Moreover, he said, "the side effects are substantial." Anemia (including severe anemia), neutropenia, and dysgeusia are all significantly higher with the boceprevir triple regimen than with the dual regimens, and telaprevir is associated with severe body rashes that only resolve when treatment is stopped. Cases of drug rash with eosinophilia and systemic symptoms (DRESS) and Stevens-Johnson syndrome also have been reported with telaprevir, he said.

Both regimens come with specific stopping rules for nonresponse, futility, and resistance prevention. These must be followed to the letter, Dr. Ghany said. Neither telaprevir nor boceprevir should ever be used as monotherapy, as resistance can develop in as little as 4 days. Clinicians should carefully consider the potential for drug interactions, particularly among transplant recipients or HIV-coinfected patients.

Optimal treatment times have not been established for people with cirrhosis, and one observational study showed significantly higher adverse effect rates for people with cirrhosis being treated with these regimens than were seen in phase III trials.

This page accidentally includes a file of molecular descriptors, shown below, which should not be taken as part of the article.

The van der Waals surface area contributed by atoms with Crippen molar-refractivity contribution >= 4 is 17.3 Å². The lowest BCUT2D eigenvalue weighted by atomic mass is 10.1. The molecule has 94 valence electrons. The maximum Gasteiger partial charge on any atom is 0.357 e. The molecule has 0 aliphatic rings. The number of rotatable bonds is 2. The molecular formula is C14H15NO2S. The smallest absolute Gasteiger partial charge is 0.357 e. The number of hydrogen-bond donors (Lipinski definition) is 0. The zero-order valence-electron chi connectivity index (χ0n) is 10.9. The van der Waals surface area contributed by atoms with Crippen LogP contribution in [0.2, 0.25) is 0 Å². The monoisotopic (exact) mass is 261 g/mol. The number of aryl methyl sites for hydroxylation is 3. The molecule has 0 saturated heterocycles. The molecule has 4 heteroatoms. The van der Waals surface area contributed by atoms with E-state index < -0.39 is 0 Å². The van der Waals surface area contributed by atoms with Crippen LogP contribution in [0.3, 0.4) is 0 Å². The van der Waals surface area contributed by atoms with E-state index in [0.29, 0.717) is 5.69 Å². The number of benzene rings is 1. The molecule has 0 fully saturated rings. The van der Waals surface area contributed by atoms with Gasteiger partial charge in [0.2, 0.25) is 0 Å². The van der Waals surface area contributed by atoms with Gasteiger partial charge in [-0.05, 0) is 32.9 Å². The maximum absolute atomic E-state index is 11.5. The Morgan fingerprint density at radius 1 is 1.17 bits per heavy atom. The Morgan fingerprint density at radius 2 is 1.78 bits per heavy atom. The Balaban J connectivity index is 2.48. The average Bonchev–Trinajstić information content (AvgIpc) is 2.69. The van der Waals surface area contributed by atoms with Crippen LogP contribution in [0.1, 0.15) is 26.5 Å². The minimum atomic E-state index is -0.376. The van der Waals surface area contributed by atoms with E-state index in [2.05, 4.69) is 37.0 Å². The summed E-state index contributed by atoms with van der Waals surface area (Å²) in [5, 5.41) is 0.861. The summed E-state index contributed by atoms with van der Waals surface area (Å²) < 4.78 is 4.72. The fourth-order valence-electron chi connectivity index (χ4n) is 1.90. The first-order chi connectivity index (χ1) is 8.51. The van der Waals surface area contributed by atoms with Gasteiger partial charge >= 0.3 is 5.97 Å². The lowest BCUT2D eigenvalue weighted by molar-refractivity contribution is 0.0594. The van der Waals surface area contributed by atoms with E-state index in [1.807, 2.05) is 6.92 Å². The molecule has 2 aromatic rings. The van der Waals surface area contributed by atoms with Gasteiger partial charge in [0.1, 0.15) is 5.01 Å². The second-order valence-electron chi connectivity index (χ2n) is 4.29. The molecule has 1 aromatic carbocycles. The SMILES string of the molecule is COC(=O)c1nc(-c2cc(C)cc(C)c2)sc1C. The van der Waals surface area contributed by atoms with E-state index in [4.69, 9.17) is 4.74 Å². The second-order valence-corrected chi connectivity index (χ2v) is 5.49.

Dr. Ghany said that the decision whether to treat or observe can be difficult, and clinicians must consider the likelihood of disease progression, response, contraindications, disease stage, comorbidities, and side effects when working with a patient to choose the right course. Given the toxicity of some regimens, it might do to wait with some patients until safer therapies become available, he said.

Several all-oral regimens are now being tested that could eliminate the need for interferon. An interferon-free regimen is the "holy grail" of HCV treatment, Dr. Ghany said, pointing to a recent study of 21 patients in which SVR occurred after 12 weeks in 4 of 11 (36%) HCV-1 patients treated with a combination of two direct-acting antivirals. In a second group of 10 patients receiving these plus peginterferon and ribavirin, all had an SVR at 12 weeks after stopping therapy.

Many more drug combinations are currently being studied and are showing similar rates of efficacy. Though the current studies are small, "it’s hard to argue when you get 100% response rates," Dr. Ghany said.

Although toxicity remains a looming problem – some experimental agents have already been withdrawn on toxicity concerns – Dr. Ghany said he remains optimistic that a safer yet equally or more potent combination will emerge.

Future therapies also are likely to come with shorter treatment times and to be "interferon- and perhaps even ribavirin-free," he said, suggesting it’s not inconceivable that one day soon "we will be treating HCV with a single coformulated pill, perhaps for a duration of only 12 weeks."

Dr. Ghany disclosed no conflicts of interest.

1 comment:

  1. I would like to ask the experts what they would think of a 31 yr old who was 1 year out from a liver transplant due to HCV being put on these 3 medications as a means to a "cure" for HCV. Thanks in advance.